Common Tink Frog
Diasporus diastema

Common Tink Frog (Diasporus diastema - also known as the Caretta Robber Frog) is one of a group of small Leptodactylid frogs that are common in the lowlands of the Atlantic slope of Central America from southern Honduras into eastern Panama. These frogs were photographed and recorded east of Quesada, Costa Rica.  

This is a small frog (~ 1 inch) of the Central American Rainforest.  They are found from southeastern Honduras along the Atlantic versant of Central America down to the Panama Canal.  They also occur on the Pacific side of Costa Rica.

They are highly variable in pattern.  They can be plain yellowish or mottled with brown to even have a bold central stripe on their back all within the same small geographic area.  There are also other species of closely related species of Diasporus which occur within this range with which they can be easily confused.

This photo is a closely related species, Diasporus hylaeformis (....I think?).  You can see how outwardly similar they are.  The can only be identified by the distribution of tubercles on their hands and the shapes of their toe pads.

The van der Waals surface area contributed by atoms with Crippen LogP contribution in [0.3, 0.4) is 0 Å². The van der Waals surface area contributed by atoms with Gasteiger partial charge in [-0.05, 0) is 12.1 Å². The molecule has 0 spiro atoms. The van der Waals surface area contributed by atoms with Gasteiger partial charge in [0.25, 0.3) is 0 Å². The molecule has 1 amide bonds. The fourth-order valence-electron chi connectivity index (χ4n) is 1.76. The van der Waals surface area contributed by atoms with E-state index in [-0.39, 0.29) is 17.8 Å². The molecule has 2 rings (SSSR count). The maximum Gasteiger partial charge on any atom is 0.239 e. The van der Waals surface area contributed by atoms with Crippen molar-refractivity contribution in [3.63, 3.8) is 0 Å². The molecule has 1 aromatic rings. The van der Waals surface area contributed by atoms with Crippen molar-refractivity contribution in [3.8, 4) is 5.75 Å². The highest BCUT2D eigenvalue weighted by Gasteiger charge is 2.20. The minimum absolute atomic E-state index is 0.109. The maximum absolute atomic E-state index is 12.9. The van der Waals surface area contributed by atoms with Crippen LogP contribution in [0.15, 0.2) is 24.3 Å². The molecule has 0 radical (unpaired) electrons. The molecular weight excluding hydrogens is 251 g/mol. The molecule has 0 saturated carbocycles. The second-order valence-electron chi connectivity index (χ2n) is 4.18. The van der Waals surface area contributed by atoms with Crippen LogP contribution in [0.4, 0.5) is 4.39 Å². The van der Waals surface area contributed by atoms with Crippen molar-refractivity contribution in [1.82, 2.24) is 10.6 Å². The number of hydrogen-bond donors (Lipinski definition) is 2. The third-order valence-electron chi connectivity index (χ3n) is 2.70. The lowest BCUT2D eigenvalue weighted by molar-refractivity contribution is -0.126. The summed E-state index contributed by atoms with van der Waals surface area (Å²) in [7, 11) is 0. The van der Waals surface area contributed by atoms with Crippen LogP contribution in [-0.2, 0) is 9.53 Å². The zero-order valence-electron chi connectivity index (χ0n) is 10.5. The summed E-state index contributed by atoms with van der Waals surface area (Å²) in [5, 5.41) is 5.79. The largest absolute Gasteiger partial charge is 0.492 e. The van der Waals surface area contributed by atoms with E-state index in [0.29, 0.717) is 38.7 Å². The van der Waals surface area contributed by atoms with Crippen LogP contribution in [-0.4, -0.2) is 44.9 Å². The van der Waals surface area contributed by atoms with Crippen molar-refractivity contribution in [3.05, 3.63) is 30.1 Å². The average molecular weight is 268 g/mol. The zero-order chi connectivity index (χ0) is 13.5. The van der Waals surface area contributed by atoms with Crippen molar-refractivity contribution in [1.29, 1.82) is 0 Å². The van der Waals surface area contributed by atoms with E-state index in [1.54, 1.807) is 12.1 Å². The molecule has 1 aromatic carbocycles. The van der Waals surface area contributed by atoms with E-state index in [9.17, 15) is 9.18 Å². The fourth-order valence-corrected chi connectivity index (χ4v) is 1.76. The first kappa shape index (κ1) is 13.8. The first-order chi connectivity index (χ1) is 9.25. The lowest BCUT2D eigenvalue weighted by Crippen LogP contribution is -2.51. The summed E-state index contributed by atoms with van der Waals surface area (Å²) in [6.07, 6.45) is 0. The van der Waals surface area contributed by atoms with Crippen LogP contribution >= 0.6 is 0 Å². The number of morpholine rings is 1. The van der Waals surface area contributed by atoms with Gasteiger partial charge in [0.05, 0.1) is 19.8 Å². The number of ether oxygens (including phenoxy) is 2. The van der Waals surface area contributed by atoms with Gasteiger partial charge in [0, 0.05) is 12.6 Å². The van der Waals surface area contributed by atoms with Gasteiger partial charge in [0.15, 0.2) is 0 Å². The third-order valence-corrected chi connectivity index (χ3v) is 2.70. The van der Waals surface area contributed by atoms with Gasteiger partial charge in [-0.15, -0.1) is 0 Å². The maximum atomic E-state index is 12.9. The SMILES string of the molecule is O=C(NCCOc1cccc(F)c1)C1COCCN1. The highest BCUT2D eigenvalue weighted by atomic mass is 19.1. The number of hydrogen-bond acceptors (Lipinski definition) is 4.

The call of the Common Tink Frog (D. diastema) is a metallic "tink".  It is quite a loud call for a little frog and having one call right next to your ear in the forest at night can be uncomfortable!

Tink Frog, Costa Rica 

Common Tink Frogs (D. diastema) are, as their name implies, very common over much of their range.  In Costa Rica, the metallic "tink" calls for which they're named are an almost constant soundtrack to any nighttime exploration of the rainforest.

Tink Frog Chorus, Costa Rica

In spite of their abundance and the almost constant din of their calls, they can be hard to spot.  They tend to call from sitting on top of a leaf in the forest, often directly under another overhanging leaf.  

They will also call from from a vertical position on hanging leaves.  Their loud, piercing "tink" calls can be hard to pin-point and I was only able to find a few of the hundreds I heard calling.

If the males are lucky, their calls will be heard by a nearby female and she will respond.  While I was photographing the previous male, he suddenly turned slightly and began calling with a bit more "enthusiasm".  I zoomed out and saw the reason for his increased approaching female.

He climbed up onto her leaf to meet her halfway, and the two frogs approached each other and met nose to nose.

Although I didn't get a chance to photograph it, she was periodically waving her right hand up off the ground towards him.  Maybe this was her acceptance?  It soon became apparent that my flashlight was disturbing their romantic encounter, so I moved on down the trail, leaving the young lovers to whatever froggy business they had planned. :-)

© Chris Harrison 2014

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